As small businesses hunt for working capital, services that let CFOs quickly turn receivables into cash are growing in popularity. Transaction volume on The Receivables Exchange, an online auction platform for invoices, is five times what it was a year ago, and president Nicolas Perkin expects similar growth in 2011. The Interface Financial Group (IFG), a 39-year-old set of franchises that buys small numbers of invoices straight from business owners, says volume is up between 10% and 12%. And a new PayPal-backed business aimed at guaranteeing payments from consumers, BillFloat, has already attracted 100 businesses since its launch last July.
One reason for the spike is that banks are still loath to lend to small and sometimes young companies. “In normal times, the businesses referred to us by banks would be one, two, or three years old,” says David Banfield, president of IFG. “Now we’re seeing all of those plus more mature companies with five to seven years in business being referred to us. There’s no indication that will change in the near future.”
The relative ease and speed of the programs are also appealing. IFG, which says it can get cash into the business owner’s hand within four days of its first discussions with the company, conducts a standard credit check on the business, as well as verifies that the company’s customer has received the product and is satisfied with it. “It’s a much more streamlined process than factoring all your receivables,” says Banfield. IFG’s typical client has between $400,000 and $4 million in annual revenue and needs about $30,000 to $60,000 for a given transaction, he says.
On The Receivables Exchange, sellers must register and meet certain criteria, such as being in business at least two years and having at least $2 million in annual revenue. But there are no rules on which invoices they can put up for sale or how much they can ask. Buyers, however, can see if the seller has a history of invoices that were not paid. “Companies usually sell their best invoices, because they want to establish a track record and reduce their cost of funds,” says Perkin. The exchange currently has about 1,450 registered sellers.
A different approach, and one that requires even less effort or risk, is to offer customers an easy way to finance their outstanding balances. NewWave Communications, a Midwestern cable operator, recently introduced BillFloat on its Website, giving its 100,000 customers an online way to borrow money to cover their bill rather than just ignore it. “There’s no cost to us, and we’re getting payments before their due dates rather than late,” says Kathy Klipfel, NewWave billing and credit director. So far, only about 20 customers have successfully used the service (customers must be approved for the loan by BillFloat) but Klipfel hopes it will take off eventually. “Even if we did offset some revenue associated with late fees [currently $7 per month], it’s still worth it to deal with our aging accounts,” she says.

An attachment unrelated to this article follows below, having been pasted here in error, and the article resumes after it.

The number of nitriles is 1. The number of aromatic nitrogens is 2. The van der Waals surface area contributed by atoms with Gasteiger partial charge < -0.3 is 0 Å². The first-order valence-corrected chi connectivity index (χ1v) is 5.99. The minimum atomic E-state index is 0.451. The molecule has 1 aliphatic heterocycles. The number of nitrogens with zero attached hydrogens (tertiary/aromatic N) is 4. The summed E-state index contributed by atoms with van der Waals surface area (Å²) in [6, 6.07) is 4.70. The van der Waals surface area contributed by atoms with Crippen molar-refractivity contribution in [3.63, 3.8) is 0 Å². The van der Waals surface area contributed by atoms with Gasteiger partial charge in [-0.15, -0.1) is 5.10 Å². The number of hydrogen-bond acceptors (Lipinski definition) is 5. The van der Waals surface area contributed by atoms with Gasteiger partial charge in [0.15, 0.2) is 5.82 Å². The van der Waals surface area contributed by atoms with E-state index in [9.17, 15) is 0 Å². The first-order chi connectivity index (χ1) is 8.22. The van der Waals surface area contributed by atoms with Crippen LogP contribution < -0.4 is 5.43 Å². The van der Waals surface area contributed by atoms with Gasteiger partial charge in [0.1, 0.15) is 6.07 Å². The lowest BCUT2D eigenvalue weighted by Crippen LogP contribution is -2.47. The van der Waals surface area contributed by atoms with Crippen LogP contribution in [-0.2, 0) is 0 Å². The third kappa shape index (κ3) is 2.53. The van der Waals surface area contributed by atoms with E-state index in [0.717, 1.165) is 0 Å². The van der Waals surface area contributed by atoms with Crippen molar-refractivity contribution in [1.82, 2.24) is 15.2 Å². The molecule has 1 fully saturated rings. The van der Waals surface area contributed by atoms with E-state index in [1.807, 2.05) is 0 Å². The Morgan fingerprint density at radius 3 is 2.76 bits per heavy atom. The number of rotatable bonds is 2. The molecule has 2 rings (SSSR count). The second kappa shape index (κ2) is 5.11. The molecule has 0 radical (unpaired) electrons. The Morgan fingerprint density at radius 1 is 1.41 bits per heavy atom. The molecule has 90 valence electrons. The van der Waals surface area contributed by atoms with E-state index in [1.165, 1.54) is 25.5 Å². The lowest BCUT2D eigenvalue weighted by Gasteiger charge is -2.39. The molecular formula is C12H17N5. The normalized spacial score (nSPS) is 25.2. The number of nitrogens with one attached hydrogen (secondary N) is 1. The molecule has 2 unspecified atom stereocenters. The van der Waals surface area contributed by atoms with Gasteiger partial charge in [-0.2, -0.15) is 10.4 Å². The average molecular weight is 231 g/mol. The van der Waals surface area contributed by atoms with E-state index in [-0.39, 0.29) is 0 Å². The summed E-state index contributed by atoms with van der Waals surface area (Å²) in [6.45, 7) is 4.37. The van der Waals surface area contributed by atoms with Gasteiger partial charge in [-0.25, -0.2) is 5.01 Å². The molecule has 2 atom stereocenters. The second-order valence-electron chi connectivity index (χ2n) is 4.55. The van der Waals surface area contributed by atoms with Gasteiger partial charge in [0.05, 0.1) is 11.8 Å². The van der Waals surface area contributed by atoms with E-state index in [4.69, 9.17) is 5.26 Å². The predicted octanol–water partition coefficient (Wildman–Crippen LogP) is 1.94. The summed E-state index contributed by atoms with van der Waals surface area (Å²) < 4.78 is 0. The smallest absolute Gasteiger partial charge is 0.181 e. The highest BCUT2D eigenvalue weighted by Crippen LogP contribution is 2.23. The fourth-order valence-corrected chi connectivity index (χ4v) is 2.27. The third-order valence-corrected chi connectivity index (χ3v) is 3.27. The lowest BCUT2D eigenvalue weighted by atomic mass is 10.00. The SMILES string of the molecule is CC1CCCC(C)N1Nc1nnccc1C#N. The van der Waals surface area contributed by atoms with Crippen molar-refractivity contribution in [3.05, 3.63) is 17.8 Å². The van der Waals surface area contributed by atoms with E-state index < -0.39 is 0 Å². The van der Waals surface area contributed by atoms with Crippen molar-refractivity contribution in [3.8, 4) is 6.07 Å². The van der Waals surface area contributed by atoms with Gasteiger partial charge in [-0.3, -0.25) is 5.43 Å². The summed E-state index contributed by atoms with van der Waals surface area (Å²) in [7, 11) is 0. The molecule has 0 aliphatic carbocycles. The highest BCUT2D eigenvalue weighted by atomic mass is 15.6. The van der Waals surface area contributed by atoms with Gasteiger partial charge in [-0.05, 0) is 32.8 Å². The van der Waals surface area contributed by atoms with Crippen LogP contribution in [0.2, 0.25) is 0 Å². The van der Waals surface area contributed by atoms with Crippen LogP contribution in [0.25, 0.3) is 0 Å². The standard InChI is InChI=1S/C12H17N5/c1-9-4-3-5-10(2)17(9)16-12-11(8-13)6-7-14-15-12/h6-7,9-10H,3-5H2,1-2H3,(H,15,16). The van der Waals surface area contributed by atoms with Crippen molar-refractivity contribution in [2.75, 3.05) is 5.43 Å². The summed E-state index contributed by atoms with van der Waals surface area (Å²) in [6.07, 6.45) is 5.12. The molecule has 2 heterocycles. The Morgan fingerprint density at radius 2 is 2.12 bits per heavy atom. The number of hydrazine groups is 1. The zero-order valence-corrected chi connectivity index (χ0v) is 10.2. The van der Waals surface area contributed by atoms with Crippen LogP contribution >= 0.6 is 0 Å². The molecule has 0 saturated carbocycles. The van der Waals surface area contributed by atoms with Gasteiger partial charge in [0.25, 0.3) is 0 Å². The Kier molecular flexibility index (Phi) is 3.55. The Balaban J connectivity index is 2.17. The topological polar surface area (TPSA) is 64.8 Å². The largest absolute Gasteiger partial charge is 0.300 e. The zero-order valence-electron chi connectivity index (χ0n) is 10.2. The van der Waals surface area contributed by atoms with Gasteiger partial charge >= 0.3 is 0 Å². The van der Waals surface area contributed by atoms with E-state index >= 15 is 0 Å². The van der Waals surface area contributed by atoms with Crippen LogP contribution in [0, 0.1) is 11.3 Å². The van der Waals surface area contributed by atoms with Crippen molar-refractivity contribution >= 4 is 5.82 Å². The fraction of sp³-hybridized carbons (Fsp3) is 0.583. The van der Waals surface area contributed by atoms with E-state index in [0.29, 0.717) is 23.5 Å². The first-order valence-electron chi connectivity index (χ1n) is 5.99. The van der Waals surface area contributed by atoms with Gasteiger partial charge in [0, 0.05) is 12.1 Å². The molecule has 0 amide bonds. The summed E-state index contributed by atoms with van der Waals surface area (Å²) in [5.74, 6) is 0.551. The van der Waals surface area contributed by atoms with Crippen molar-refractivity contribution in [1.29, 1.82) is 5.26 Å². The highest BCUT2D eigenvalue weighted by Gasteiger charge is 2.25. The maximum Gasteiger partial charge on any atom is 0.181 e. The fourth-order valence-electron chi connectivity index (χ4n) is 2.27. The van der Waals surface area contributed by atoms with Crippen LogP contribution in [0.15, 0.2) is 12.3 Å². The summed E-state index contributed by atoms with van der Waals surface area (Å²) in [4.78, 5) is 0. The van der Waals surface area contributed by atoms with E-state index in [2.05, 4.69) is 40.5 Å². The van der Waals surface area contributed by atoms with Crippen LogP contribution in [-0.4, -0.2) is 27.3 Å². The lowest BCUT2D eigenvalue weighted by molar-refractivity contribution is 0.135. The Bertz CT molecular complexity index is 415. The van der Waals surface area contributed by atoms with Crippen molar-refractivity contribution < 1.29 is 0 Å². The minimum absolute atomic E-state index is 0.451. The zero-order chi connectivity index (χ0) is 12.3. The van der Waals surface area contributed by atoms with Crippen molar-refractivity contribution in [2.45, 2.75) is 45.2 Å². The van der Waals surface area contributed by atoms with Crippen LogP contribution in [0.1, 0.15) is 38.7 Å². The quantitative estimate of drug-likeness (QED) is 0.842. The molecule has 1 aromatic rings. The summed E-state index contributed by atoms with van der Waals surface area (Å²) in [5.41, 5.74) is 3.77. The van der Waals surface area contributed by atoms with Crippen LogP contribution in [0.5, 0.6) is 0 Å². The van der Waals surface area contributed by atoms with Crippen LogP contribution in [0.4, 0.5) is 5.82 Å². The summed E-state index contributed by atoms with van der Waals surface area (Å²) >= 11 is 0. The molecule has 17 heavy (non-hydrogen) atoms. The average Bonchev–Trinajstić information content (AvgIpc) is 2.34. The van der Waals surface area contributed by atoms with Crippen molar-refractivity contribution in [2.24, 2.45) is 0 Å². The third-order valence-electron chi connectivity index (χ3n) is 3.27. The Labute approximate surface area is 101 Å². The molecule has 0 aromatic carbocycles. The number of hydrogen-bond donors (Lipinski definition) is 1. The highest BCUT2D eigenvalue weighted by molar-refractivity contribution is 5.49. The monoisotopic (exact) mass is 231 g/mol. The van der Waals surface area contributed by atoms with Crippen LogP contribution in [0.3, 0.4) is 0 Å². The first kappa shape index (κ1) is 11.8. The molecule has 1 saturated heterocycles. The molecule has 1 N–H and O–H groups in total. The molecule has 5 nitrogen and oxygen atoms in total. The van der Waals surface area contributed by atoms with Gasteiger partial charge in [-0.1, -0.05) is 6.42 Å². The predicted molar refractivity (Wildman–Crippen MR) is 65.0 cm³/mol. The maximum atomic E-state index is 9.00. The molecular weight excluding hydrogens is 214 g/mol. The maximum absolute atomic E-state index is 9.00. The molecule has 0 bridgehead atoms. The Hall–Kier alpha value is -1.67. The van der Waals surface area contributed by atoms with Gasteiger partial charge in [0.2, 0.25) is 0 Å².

The terms of such deals can vary quite a bit. Banfield says IFG will pay anywhere from 91% to 96% of an invoice’s value, depending on its age. On The Receivables Exchange, sellers set their own terms. In both cases, sellers are ultimately responsible for nonperforming invoices. With BillFloat, however, a company such as NewWave gets its money free and clear.
As alluring as such easy fixes sound, however, some point out that prevention is still the best cure for aging receivables. Such services cost “10 to 20 times what it would cost you to do internally,” estimates Pam Krank, president of The Credit Department, a credit-management outsourcing firm. “If you’re liberal on credit, you need to be conservative on collections. It just takes a little discipline up front: you set up terms and you stick to them.” She also advocates taking a second look at extending credit at all. “If you have to offer terms, you must make sure the risk makes sense,” she says, and perform some type of credit check to make sure the client doesn’t have other unpaid invoices or outstanding liens.